by Cory L. ’16
I may be from Colorado, but I am not good at enduring the cold. When people ask me which I preferred, snow-skiing or snowboarding, I always responded with “neither.” The follow-up, time and time again, was a question of why. I always responded with “Why would I ever be cold on purpose?”
So you can imagine how hard it has been to adjust to this Boston cold. And what a cold it is. Temps are far below anything I am used to, and the humidity in the air does not help. (The last city I lived in, Denver, lacked humidity and, by comparison, cold.) But I have quickly learned to adjust, adapt, and raise my natural body temperature a few degrees short of a fever every time I go outside.
The key to staying warm in this interminable polar vortex of cold is layers – long underwear, pants and sweater, topped by a cozy water-proof jacket and cemented with durable boots. I’m not one to talk at length about clothes, but I was also not one who really understand the power of a good thermal until now. Seriously, staying warm makes all of the difference. It’s a lot easier to avoid colds and flu by staying warm too, particularly when you are exposed to a variety of germs by the sheer amount of interaction you have with others as a law student on a daily basis.
But this isn’t a post about the cold. It’s about what to do to endure it like I have. Thus, I have put together a list of tips and tricks to make even the most warm-blooded law student ready for the cold.
Pro tip No. 1: Invest in a good winter coat. You’ll want one that has a water-proof shell, a hood, and even those air vents that you can unzip so that you don’t end up sweating through your clothes underneath before you get to class. (Remember when I mentioned the Boston humidity? Yeah. It’s that real. Your face may be freezing as you walk outside, but because of all your layers of clothing and the humidity, there is a very real possibility that you will have sweat stains on your clothes when you remove your coat. Not ideal.)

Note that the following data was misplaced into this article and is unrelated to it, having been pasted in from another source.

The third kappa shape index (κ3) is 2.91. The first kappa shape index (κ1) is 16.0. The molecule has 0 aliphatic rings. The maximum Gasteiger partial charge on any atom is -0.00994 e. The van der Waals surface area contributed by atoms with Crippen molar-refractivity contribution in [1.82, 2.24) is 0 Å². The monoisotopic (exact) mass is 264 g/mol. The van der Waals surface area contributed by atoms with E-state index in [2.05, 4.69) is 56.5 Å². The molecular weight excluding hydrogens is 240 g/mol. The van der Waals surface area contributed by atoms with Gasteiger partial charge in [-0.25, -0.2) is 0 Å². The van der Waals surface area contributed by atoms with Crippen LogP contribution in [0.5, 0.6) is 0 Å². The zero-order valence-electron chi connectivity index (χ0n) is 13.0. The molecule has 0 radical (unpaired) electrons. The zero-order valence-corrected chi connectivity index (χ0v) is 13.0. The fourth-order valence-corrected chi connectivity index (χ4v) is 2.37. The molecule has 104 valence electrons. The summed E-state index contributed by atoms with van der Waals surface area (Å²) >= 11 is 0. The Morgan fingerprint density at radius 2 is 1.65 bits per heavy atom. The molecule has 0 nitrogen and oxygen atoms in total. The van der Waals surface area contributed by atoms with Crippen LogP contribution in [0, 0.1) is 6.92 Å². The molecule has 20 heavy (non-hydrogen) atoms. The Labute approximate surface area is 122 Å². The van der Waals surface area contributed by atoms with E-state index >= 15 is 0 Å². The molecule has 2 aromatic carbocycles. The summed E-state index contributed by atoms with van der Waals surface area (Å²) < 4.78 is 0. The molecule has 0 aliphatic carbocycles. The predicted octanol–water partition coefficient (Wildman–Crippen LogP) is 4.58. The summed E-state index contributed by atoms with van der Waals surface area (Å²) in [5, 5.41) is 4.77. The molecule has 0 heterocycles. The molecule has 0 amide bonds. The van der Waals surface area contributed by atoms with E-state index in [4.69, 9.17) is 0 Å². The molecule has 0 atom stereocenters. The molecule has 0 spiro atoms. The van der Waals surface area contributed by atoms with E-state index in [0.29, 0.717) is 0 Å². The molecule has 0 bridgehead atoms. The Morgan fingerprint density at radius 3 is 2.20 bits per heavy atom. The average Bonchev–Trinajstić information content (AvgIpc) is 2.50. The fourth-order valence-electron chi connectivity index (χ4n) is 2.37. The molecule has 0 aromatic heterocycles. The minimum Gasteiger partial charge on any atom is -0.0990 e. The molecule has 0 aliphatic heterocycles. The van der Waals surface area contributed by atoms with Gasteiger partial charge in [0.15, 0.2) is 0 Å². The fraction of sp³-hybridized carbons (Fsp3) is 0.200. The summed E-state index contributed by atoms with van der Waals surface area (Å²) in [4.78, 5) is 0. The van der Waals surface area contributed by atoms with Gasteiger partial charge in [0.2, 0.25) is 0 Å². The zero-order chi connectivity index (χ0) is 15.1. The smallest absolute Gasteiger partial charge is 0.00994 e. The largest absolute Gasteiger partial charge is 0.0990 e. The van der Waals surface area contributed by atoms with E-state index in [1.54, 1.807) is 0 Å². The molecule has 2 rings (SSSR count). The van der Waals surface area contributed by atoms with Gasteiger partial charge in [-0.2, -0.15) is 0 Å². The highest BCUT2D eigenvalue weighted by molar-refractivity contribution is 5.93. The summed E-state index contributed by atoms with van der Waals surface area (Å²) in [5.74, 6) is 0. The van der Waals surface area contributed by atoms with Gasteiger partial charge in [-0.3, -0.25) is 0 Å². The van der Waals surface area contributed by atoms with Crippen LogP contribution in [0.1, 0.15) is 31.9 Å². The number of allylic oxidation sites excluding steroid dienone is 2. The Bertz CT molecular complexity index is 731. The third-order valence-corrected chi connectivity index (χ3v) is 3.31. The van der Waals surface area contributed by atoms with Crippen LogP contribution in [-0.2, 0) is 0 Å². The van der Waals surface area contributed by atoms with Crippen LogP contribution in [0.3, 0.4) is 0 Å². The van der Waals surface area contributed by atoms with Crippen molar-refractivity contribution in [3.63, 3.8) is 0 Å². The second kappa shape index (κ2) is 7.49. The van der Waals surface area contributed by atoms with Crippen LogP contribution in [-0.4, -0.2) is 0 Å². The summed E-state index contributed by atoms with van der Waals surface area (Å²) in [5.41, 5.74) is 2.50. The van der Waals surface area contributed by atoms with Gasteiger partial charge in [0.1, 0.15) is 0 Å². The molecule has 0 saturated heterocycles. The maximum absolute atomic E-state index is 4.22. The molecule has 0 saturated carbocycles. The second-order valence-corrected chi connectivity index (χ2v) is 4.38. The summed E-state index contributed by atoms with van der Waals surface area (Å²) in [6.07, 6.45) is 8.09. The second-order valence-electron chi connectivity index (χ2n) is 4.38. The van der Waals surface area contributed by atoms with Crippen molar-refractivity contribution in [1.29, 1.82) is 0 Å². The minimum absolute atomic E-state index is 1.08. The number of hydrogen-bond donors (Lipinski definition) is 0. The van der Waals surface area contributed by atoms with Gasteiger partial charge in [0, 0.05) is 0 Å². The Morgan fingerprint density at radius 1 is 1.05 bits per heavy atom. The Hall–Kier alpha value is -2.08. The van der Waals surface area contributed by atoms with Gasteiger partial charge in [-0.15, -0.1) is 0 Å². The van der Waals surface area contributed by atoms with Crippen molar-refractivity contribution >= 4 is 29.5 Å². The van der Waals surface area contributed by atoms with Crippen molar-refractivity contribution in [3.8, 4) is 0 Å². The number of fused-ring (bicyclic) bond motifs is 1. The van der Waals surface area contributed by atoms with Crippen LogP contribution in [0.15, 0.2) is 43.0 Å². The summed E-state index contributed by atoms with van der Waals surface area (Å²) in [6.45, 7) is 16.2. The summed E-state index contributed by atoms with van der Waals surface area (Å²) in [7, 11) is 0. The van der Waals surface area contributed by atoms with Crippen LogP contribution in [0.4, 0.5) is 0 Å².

Pro tip No. 2: Buy a winter hat. You’re in law school to learn and to expand your mind, so protect that growing brain of yours with a fuzzy hat that covers both your forehead and ears. If you’re lucky, you’ll also be able to find one that covers the sides of your face – a la this one.
Pro tip No. 3: You absolutely must have gloves. Carrying all of those casebooks isn’t easy. Throw in some single-digit temperatures to the mix, and your Contracts casebook suddenly feels as burdensome as carrying the stone tablets that contained the Ten Commandments. If you want to keep your hand warm and usable, buy some gloves. (Pro tip No 3.5: the gloves that now have the special material on the fingertips are really useful for using your iPhone or other smart phone while standing in the cold waiting for the T or the bus to arrive.)
Pro tip No. 4: Don’t let the weather or the workload get you down. If you’re feeling particularly gloomy, and you can’t trace it back to a depressing Torts case, you may have seasonal affective disorder. (Note: I am not a doctor, nor a medical student. But I know how navigate the WebMD website.) Consider buying a Vitamin C supplement. The boost of Vitamin C will help you maintain a sunny disposition, even if the sun doesn’t actually come out that day. Plus, it will help your body fight off sickness.